A Disagreement about John Mark

I was having a disagreement with my commander one day over a policy issue. Believing God can change people’s minds, I smiled and said, “Sir—I guess I’ll have to go over your head…and pray about this.” He replied, “Chaplain that is not fa … More


A contingent from Jerusalem, along with Paul and Barnabas, took the good news to Antioch (v. 30). Two of this group, Judas and Silas, are noted as especially being appreciated for their ministry by the saints in Antioch (v. 31). They remained in this dynamic church to minister the Word of God (vv. 32-35). An important doctrinal matter had been settled, and a split in the church had been averted. We do not know what had happened to the Judaizers. Perhaps they had already left, knowing full well that their phony credentials would soon be exposed. Or maybe they were still there, hoping that the strong Judaist sentiment in the Jerusalem church would prevail. In any case, the letter exposed and discredited them. This doesn’t mean that they changed their minds or gave up their goals. Such men rarely do. But for the time being at least, they were effectively suppressed.

For Paul and Barnabas, the triumph of Jerusalem was soon followed by a disagreement (vv. 36-39). When Paul and Barnabas decided they wanted to return to the churches founded on the first missionary journey, Barnabas wanted to take John Mark with them. Apparently, Paul thought the young man had not measured up before, and he probably would do no better a second time. Barnabas was determined to take him, and Paul was just as determined not to take him (v. 37).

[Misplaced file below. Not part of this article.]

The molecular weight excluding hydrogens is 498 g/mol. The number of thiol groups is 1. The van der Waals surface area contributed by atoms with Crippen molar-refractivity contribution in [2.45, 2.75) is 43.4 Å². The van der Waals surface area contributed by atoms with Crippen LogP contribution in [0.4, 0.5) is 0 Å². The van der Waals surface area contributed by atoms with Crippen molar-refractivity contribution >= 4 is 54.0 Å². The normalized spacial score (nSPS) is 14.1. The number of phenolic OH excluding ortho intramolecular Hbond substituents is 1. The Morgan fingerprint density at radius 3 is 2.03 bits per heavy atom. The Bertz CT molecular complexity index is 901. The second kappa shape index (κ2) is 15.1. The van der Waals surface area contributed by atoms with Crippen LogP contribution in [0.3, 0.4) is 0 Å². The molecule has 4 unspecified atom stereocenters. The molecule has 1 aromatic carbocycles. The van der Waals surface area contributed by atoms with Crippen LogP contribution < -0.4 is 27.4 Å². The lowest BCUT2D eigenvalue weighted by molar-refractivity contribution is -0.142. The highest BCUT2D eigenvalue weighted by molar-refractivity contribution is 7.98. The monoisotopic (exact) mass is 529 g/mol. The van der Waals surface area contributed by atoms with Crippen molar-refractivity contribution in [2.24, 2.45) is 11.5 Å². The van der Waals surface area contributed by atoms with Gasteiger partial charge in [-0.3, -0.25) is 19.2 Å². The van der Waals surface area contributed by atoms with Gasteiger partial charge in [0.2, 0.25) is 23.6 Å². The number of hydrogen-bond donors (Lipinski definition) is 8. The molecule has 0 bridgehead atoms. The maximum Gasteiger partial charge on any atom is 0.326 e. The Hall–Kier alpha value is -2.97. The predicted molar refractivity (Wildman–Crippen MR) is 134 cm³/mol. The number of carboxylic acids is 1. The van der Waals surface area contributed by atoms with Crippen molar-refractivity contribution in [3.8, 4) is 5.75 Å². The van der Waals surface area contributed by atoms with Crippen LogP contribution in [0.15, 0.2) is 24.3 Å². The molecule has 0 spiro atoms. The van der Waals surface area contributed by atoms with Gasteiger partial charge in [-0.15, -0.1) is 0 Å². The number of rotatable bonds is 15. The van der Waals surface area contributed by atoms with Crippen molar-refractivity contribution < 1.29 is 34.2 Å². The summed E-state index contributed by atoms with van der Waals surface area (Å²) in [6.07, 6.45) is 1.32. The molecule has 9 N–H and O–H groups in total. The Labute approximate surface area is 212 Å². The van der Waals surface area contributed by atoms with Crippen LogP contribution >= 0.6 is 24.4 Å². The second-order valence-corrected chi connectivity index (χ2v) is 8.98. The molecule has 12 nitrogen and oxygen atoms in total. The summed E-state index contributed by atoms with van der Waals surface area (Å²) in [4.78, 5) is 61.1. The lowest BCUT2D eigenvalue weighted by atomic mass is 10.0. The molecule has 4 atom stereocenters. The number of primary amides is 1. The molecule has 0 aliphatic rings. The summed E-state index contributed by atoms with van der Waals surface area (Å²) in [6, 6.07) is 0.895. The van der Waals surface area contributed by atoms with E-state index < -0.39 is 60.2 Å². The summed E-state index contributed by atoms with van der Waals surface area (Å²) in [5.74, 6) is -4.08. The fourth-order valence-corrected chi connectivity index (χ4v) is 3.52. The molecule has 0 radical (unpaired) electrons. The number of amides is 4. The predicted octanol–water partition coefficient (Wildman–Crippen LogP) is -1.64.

Because a sharp contention developed between these two missionaries (who had just won a battle together for faith and love for the Gentiles), they decided to part company and go in different directions. Many have asked: did God intend for Paul and Barnabas to split up? I’m of the opinion that this was not His intended will, but despite the circumstances the Lord made “even the wrath of man to praise Him” (Psalm 76:10). Paul chose Silas to go with him, and they went north through Syria into Cilicia. Barnabas took John Mark, and they went back to Cyprus. A positive result was that instead of one missionary team, now there were two.


Warren Wiersbe says, “If God had to depend on perfect people to accomplish His work, He would never get anything done.” I need to remember that, even when I fail, God wants to use me.

Acts 15:30-41 (English Standard Version)

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